Miss Humble discussed in depth about meringue weeping (seeping out moisture afterwards), and whether it is more beneficial to use French meringue or Italian meringue.  I opted for a French meringue this time, mainly for less sweetness.  I love making Italian meringues mainly because it gives such a nice glossiness to it, but it is quite sweet and sticky, and also much mess on the mixer whip.

For Italian meringues, if you're uncomfortable eating raw egg whites, 

  • double the sugar
  • add water to sugar (doesn't matter how much as sugar temp/thickness relates to sugar to water content ratio)
  • cook syrup to 240F
  • add syrup to soft peaked meringue 
  • cook cornstarch gel and add to meringue
  • beat until glossy and stiff

11. Drop your egg whites into a mixer and beat on medium low.

12. Start cooking your corn starch gel: add cornstarch and water to dissolve and heat on medium high, until it forms a goopy gel.

13. Slowly add your sugar in batches once your meringue has formed soft peaks, giving it time to incorporate the sugar.  
Cooking note: You can use castor sugar in an equivalent weight to regular sugar too for ease of incorporation.  Same volume may be too much as castor sugar is finer and will sit together closer than regular sugar.

16. Add cornstarch gel and beat until incorporated.

17. Beat until glossy hard peaks, not dry and broken.

Hot filling
18. Sprinkle some cake crumbs onto your pie, if using, to absorb meringue moisture.
Cooking note: I didn't and wish I did, my meringue slides a little off my slice of pie.

19. Immediately top with your pre-prepared meringue, bring it right to the edge of the pie to seal it.

20. Style your meringue according to personal taste.

21. Bake for 12 minutes at 350F.  Any longer may cause beading on the meringue (sweating)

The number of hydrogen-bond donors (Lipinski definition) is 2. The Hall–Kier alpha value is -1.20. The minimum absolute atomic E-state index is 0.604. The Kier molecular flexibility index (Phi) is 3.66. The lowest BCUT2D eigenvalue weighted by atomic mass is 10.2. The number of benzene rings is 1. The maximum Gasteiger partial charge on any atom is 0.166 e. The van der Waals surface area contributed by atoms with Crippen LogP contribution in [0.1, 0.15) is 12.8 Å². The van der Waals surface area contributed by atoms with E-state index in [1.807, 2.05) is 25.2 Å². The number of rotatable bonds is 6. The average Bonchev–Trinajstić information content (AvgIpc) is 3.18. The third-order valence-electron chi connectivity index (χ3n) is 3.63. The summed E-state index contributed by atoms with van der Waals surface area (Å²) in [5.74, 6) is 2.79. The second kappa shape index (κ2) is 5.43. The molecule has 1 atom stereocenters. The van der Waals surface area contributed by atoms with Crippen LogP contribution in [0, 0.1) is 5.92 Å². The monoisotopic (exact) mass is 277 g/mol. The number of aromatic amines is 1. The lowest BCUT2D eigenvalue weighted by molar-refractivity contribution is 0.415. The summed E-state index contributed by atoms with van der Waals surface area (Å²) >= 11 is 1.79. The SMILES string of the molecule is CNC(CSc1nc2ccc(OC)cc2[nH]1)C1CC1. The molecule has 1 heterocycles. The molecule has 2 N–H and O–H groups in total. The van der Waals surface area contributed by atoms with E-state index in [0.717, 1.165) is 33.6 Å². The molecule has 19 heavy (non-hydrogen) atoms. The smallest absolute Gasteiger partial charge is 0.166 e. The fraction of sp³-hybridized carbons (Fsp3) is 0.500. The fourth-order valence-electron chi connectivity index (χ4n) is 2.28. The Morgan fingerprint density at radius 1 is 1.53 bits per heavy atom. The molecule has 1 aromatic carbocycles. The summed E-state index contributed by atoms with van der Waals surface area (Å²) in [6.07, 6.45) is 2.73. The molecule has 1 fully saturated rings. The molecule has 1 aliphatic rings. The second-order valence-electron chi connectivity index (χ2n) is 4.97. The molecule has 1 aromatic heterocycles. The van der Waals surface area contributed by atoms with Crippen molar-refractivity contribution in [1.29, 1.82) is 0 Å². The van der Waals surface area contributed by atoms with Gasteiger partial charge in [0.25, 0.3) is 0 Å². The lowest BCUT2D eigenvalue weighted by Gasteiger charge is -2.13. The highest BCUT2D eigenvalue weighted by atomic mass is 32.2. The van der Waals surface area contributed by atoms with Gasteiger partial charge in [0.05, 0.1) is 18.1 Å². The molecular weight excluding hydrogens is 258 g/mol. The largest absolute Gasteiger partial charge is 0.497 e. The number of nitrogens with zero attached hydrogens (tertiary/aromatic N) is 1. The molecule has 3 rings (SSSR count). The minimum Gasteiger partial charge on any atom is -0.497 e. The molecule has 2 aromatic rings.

Cold filling
18. Allow the filling to cool completely and then transfer to the refrigerator.

19. Before serving, sprinkle some cake crumbs onto your pie, if using, to absorb meringue moisture.
Cooking note: I didn't and wish I did, my meringue slides a little off my slice of pie.

20. Top with meringue, bring it right to the edge of your pie to seal it and style according to personal taste.

21. Bake for 12 minutes at 350F.  Any longer may cause beading on the meringue (sweating).

After final baking.
Yeah, I suck and manipulating meringues.  It's probably over beaten.
That's why it was hard to style.
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I personally find the flavour a little too tart, though any sweeter would also be nasty.  Mr. Meow could not comment on whether it is good or not since he's used to having lemon meringue pies with pre-packaged fillings (ew?) and whipped topping (not even real whipped cream?) so he has never had an actual lemon meringue pie.  But he's not complaining about this pie, so I guess it's good.


The pie crust was a bit soggy probably due to my first round of baking it with the runny filling.  So, make sure your filling is thick to the point where you think it won't run on you before filling it and bake to seal.

And like Miss Humble said, there is no escaping from the meringue weeping if you intend on storing your pie for a few days.  I noticed that there was beading on my meringue and moisture seeping out inside the pie after a day in the fridge.  So, if you can help it, eat it all immediately!!

Beading after storage

Moisture seeping out of pie

As for the texture, I am surprised that with the amount of cornstarch there is in it, the pie doesn't taste starchy or have a gluey texture.  Though I am still leery about something because it is just weird to me that the lemon filling is standing on its own.  Meow is just weird like that.

"Look Ma, no hands!"  
Nothing is running out or going *splat*